شنبه 15 جولای 2017 | 6 views
Khadija, who came to Syria from Tunis to live in ISIS Syrian stronghold of Raqqa for three years, told RT that she saw plenty of cruelty and injustice, but no genuine pursuit of religion or Islamic law.
“My husband and I made a huge mistake by coming there. And I advise you not to believe those who say that ISIS is an Islamic state, which preaches Islam and Sharia and lives pursuant to the teachings of Prophet Muhammed and the Koran,” Khadija said.
The terrorists do not tolerate any dissent and opposition to them, she noted.
“Everybody, who takes a stand against them, they behead. And people don’t know when this is going to happen.”
“They are not on righteous path. This is the state of tyranny and Satan. My husband renounced them, and told me to do the same,” Khadija went on to say, adding that she and her husband escaped Raqqa running south to the town of al-Mayadeen and then to Turkey.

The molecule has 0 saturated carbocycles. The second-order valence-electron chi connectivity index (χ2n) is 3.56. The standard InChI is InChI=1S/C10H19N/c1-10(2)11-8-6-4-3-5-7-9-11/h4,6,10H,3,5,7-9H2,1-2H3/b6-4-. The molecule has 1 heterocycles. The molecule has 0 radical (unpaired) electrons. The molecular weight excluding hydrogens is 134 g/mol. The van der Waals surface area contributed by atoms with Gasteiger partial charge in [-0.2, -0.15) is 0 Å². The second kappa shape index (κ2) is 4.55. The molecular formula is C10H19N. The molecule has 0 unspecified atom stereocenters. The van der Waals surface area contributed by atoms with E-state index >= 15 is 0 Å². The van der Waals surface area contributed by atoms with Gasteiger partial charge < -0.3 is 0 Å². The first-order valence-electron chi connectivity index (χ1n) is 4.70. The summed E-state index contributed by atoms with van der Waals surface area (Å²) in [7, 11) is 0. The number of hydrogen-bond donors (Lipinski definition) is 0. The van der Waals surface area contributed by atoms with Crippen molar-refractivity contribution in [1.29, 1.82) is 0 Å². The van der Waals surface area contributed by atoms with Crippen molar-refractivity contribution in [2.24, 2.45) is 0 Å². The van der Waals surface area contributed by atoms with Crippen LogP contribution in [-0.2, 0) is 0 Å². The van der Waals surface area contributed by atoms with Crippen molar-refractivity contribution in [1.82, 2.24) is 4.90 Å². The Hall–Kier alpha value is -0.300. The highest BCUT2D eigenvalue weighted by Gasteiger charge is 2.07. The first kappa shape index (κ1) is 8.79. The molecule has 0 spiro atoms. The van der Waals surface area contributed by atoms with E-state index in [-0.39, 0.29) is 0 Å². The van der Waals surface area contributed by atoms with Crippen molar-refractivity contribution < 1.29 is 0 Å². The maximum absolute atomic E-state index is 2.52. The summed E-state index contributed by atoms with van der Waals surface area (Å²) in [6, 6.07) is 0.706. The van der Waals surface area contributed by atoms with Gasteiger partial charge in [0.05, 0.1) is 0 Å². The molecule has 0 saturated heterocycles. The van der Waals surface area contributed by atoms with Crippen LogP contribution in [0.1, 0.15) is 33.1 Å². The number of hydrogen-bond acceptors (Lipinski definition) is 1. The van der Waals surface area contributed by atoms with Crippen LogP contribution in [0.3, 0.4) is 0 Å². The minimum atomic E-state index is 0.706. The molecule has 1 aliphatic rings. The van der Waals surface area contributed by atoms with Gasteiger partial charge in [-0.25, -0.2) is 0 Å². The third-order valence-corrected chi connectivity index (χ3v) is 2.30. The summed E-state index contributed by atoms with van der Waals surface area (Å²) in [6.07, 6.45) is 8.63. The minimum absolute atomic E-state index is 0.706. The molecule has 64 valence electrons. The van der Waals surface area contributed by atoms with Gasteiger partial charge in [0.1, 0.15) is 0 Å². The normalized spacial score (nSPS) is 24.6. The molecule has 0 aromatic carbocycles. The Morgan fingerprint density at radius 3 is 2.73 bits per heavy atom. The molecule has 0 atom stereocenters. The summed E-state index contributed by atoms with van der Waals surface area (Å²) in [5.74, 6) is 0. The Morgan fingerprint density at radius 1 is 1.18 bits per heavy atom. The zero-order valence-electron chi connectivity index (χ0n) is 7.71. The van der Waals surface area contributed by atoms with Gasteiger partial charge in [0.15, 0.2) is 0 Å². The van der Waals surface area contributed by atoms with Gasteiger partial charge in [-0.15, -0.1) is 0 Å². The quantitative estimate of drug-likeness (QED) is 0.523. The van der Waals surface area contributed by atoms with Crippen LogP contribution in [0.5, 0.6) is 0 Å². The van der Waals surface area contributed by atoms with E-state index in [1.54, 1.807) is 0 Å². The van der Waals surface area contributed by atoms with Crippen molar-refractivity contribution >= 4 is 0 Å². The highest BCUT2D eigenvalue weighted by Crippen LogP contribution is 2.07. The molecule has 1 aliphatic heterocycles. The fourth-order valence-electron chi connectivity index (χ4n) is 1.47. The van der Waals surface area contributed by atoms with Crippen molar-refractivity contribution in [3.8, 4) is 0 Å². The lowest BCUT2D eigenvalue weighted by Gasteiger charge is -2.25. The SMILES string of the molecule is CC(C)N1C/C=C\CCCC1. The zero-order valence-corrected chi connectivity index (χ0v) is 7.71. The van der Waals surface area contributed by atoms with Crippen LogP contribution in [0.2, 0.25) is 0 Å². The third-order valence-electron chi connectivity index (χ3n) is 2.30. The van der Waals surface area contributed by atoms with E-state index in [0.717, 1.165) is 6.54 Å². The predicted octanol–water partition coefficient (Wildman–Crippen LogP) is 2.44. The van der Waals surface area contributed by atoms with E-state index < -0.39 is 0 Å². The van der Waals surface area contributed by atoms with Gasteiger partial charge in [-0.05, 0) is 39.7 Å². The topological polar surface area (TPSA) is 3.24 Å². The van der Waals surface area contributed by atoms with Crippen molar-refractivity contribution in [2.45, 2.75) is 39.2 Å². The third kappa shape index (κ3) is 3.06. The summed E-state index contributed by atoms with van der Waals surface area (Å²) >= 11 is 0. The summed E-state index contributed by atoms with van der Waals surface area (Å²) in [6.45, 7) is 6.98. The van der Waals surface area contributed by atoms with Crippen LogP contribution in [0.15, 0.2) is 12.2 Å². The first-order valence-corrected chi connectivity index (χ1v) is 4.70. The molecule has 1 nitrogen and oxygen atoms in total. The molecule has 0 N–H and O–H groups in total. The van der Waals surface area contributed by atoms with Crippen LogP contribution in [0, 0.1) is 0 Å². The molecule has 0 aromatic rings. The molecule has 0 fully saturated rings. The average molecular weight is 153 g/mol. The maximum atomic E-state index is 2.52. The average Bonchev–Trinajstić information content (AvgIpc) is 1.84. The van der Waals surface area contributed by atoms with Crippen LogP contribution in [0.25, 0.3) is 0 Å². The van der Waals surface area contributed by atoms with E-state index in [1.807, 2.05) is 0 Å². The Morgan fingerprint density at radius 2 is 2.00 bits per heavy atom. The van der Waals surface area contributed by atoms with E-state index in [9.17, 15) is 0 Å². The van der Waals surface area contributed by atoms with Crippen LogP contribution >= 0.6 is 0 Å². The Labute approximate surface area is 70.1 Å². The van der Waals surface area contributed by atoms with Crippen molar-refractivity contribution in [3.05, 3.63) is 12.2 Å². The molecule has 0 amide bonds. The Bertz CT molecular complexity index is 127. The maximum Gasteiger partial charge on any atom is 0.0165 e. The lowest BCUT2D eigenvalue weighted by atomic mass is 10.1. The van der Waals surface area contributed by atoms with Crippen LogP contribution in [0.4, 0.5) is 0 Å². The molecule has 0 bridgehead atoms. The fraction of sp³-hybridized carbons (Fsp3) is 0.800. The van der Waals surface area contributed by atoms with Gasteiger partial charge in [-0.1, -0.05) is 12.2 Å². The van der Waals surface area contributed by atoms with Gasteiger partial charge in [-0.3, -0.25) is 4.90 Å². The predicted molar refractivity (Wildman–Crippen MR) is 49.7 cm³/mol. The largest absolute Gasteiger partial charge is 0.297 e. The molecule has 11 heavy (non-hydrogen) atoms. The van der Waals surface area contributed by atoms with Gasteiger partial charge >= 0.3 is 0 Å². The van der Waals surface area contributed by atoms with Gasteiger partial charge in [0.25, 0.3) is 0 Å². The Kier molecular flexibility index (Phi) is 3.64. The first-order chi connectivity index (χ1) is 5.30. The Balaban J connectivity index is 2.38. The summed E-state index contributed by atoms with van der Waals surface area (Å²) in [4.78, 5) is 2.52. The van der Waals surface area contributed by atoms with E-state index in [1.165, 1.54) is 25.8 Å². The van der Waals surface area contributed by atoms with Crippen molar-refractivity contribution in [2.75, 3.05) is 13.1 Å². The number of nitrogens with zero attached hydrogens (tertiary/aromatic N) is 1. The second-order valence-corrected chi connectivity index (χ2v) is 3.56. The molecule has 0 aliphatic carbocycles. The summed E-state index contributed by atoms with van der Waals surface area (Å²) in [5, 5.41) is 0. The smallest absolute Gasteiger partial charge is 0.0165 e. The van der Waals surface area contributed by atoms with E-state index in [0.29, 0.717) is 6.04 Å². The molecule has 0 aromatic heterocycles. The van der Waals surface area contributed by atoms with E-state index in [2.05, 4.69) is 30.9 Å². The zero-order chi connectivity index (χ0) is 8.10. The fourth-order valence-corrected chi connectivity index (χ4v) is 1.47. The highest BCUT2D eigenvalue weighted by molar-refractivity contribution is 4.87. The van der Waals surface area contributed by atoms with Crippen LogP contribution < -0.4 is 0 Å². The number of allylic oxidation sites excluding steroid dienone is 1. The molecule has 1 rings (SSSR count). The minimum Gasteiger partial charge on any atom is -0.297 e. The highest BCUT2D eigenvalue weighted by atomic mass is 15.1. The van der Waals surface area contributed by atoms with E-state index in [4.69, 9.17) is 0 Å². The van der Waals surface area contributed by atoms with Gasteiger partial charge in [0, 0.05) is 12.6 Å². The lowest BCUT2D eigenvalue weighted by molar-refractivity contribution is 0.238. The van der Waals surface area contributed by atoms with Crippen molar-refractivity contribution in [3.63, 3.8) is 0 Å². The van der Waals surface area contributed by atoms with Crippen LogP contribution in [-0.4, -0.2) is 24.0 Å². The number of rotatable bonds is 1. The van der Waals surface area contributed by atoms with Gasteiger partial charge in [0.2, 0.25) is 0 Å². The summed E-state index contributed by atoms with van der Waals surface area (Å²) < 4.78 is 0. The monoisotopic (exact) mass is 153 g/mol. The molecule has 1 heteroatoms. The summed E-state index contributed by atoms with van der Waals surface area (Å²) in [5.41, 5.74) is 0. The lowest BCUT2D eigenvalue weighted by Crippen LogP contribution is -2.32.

But before she made her escape, the young woman got to know ISIS’s darkest side with its ever-depreciating cost of human life, and in particular, of that of the most vulnerable, women and children.
“There was a lot of evil in the places where women live. Children were suffering from scabies, lice. When children were ill, they did not receive treatment at hospital,” Khadija said.
If women were found to be in violation of the strict code of conduct, imposed by ISIS, they were locked up in prison-like detention facilities by female watchers, put in charge of “women dormitories.”
“It was sickening to be there,” Khadija said, recounting stories of women in labor seeking help and receiving indifference at best. Women were routinely denied maternity care and forced to deliver babies on the spot.
One woman bled to death during labor after the dormitory’s superintendent refused to help her.
“That poor woman went to the garden, while bleeding heavily, stayed there till morning in a rainy and cold weather. Nobody paid attention to her. And in the morning her husband came, saw her body lying in the garden and passed by, without paying any attention, as nothing happened, as if [she] were a dog,” Khadija said.